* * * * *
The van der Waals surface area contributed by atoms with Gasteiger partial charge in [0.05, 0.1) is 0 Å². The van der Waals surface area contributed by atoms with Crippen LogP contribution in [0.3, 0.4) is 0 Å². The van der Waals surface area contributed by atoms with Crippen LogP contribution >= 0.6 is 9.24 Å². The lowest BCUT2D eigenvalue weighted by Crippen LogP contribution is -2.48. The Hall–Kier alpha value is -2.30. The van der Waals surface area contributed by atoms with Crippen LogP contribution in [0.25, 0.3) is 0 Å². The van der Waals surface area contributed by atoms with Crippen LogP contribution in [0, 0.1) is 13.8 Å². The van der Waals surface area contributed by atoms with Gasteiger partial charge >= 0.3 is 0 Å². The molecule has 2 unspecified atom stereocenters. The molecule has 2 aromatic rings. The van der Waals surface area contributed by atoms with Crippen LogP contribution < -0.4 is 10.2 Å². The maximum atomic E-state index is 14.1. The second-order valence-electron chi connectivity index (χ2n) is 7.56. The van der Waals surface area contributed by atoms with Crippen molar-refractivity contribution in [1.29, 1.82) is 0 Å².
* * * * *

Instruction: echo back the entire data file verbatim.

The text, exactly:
The van der Waals surface area contributed by atoms with Gasteiger partial charge in [0.05, 0.1) is 0 Å². The van der Waals surface area contributed by atoms with Crippen LogP contribution in [0.3, 0.4) is 0 Å². The van der Waals surface area contributed by atoms with Crippen LogP contribution >= 0.6 is 9.24 Å². The lowest BCUT2D eigenvalue weighted by Crippen LogP contribution is -2.48. The Hall–Kier alpha value is -2.30. The van der Waals surface area contributed by atoms with Crippen LogP contribution in [0.25, 0.3) is 0 Å². The van der Waals surface area contributed by atoms with Crippen LogP contribution in [0, 0.1) is 13.8 Å². The van der Waals surface area contributed by atoms with Gasteiger partial charge >= 0.3 is 0 Å². The molecule has 2 unspecified atom stereocenters. The molecule has 2 aromatic rings. The van der Waals surface area contributed by atoms with Crippen LogP contribution < -0.4 is 10.2 Å². The maximum atomic E-state index is 14.1. The second-order valence-electron chi connectivity index (χ2n) is 7.56. The van der Waals surface area contributed by atoms with Crippen molar-refractivity contribution in [1.29, 1.82) is 0 Å².